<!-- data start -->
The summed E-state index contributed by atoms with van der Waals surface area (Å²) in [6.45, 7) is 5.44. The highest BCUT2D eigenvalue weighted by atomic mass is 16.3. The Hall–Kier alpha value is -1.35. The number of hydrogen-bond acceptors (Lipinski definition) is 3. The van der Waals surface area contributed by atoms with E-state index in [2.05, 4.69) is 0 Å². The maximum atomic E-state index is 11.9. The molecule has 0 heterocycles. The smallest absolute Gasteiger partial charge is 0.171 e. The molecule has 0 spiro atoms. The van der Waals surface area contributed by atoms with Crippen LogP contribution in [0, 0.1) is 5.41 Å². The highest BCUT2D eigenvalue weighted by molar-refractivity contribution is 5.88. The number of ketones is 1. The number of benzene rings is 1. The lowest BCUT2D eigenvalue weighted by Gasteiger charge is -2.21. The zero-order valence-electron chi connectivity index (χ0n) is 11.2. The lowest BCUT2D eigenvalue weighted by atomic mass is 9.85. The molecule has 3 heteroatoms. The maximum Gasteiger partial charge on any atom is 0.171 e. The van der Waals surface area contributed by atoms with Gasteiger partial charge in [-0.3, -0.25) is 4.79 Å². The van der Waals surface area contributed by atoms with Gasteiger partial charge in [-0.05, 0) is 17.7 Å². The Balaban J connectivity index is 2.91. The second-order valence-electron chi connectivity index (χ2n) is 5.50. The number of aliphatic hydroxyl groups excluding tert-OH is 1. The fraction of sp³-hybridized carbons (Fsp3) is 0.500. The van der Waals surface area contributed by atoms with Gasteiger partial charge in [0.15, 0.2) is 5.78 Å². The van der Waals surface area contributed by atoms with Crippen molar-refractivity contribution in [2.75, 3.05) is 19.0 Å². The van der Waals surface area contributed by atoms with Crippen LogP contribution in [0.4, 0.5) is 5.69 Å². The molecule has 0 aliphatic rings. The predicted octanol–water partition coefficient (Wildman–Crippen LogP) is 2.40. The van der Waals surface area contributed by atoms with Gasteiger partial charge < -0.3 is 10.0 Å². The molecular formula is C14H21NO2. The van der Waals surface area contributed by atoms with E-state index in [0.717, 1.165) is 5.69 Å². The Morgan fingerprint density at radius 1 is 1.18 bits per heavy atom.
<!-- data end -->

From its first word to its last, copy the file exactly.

The summed E-state index contributed by atoms with van der Waals surface area (Å²) in [6.45, 7) is 5.44. The highest BCUT2D eigenvalue weighted by atomic mass is 16.3. The Hall–Kier alpha value is -1.35. The number of hydrogen-bond acceptors (Lipinski definition) is 3. The van der Waals surface area contributed by atoms with E-state index in [2.05, 4.69) is 0 Å². The maximum atomic E-state index is 11.9. The molecule has 0 heterocycles. The smallest absolute Gasteiger partial charge is 0.171 e. The molecule has 0 spiro atoms. The van der Waals surface area contributed by atoms with Crippen LogP contribution in [0, 0.1) is 5.41 Å². The highest BCUT2D eigenvalue weighted by molar-refractivity contribution is 5.88. The number of ketones is 1. The number of benzene rings is 1. The lowest BCUT2D eigenvalue weighted by Gasteiger charge is -2.21. The zero-order valence-electron chi connectivity index (χ0n) is 11.2. The lowest BCUT2D eigenvalue weighted by atomic mass is 9.85. The molecule has 3 heteroatoms. The maximum Gasteiger partial charge on any atom is 0.171 e. The van der Waals surface area contributed by atoms with Gasteiger partial charge in [-0.3, -0.25) is 4.79 Å². The van der Waals surface area contributed by atoms with Gasteiger partial charge in [-0.05, 0) is 17.7 Å². The Balaban J connectivity index is 2.91. The second-order valence-electron chi connectivity index (χ2n) is 5.50. The number of aliphatic hydroxyl groups excluding tert-OH is 1. The fraction of sp³-hybridized carbons (Fsp3) is 0.500. The van der Waals surface area contributed by atoms with Gasteiger partial charge in [0.15, 0.2) is 5.78 Å². The van der Waals surface area contributed by atoms with Crippen molar-refractivity contribution in [2.75, 3.05) is 19.0 Å². The van der Waals surface area contributed by atoms with Crippen LogP contribution in [0.4, 0.5) is 5.69 Å². The molecule has 0 aliphatic rings. The predicted octanol–water partition coefficient (Wildman–Crippen LogP) is 2.40. The van der Waals surface area contributed by atoms with Gasteiger partial charge < -0.3 is 10.0 Å². The molecular formula is C14H21NO2. The van der Waals surface area contributed by atoms with E-state index in [0.717, 1.165) is 5.69 Å². The Morgan fingerprint density at radius 1 is 1.18 bits per heavy atom.